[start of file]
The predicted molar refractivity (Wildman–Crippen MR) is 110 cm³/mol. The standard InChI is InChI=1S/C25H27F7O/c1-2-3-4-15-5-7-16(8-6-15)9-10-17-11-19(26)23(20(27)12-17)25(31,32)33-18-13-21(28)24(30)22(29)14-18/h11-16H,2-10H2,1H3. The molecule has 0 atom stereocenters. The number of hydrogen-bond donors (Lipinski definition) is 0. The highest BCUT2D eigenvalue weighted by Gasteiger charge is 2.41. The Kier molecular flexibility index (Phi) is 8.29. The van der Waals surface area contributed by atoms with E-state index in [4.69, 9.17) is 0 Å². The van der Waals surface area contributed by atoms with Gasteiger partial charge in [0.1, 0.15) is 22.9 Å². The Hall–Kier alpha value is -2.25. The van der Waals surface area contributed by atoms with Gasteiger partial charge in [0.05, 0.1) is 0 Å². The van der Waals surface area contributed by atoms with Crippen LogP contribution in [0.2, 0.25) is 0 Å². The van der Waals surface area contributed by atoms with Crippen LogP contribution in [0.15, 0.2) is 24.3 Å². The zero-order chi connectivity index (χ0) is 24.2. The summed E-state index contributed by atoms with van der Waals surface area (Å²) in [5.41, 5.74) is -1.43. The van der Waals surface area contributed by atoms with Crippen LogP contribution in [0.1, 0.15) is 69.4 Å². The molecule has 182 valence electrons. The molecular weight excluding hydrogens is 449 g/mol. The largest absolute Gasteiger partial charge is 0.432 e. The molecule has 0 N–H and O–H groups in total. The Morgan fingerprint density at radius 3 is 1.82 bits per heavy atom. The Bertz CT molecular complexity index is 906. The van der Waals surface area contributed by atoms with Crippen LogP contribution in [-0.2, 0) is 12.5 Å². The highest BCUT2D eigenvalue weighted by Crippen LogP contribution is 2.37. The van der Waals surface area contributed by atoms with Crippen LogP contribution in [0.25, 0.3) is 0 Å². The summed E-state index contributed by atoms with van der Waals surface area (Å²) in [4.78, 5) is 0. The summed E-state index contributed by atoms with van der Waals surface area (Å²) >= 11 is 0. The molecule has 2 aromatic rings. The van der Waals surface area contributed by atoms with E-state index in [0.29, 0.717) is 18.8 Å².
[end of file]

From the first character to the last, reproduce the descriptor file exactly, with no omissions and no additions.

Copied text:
The predicted molar refractivity (Wildman–Crippen MR) is 110 cm³/mol. The standard InChI is InChI=1S/C25H27F7O/c1-2-3-4-15-5-7-16(8-6-15)9-10-17-11-19(26)23(20(27)12-17)25(31,32)33-18-13-21(28)24(30)22(29)14-18/h11-16H,2-10H2,1H3. The molecule has 0 atom stereocenters. The number of hydrogen-bond donors (Lipinski definition) is 0. The highest BCUT2D eigenvalue weighted by Gasteiger charge is 2.41. The Kier molecular flexibility index (Phi) is 8.29. The van der Waals surface area contributed by atoms with E-state index in [4.69, 9.17) is 0 Å². The van der Waals surface area contributed by atoms with Gasteiger partial charge in [0.1, 0.15) is 22.9 Å². The Hall–Kier alpha value is -2.25. The van der Waals surface area contributed by atoms with Gasteiger partial charge in [0.05, 0.1) is 0 Å². The van der Waals surface area contributed by atoms with Crippen LogP contribution in [0.2, 0.25) is 0 Å². The van der Waals surface area contributed by atoms with Crippen LogP contribution in [0.15, 0.2) is 24.3 Å². The zero-order chi connectivity index (χ0) is 24.2. The summed E-state index contributed by atoms with van der Waals surface area (Å²) in [5.41, 5.74) is -1.43. The van der Waals surface area contributed by atoms with Crippen LogP contribution in [0.1, 0.15) is 69.4 Å². The molecule has 182 valence electrons. The molecular weight excluding hydrogens is 449 g/mol. The largest absolute Gasteiger partial charge is 0.432 e. The molecule has 0 N–H and O–H groups in total. The Morgan fingerprint density at radius 3 is 1.82 bits per heavy atom. The Bertz CT molecular complexity index is 906. The van der Waals surface area contributed by atoms with Crippen LogP contribution in [-0.2, 0) is 12.5 Å². The highest BCUT2D eigenvalue weighted by Crippen LogP contribution is 2.37. The van der Waals surface area contributed by atoms with Crippen LogP contribution in [0.25, 0.3) is 0 Å². The summed E-state index contributed by atoms with van der Waals surface area (Å²) in [4.78, 5) is 0. The summed E-state index contributed by atoms with van der Waals surface area (Å²) >= 11 is 0. The molecule has 2 aromatic rings. The van der Waals surface area contributed by atoms with E-state index in [0.29, 0.717) is 18.8 Å².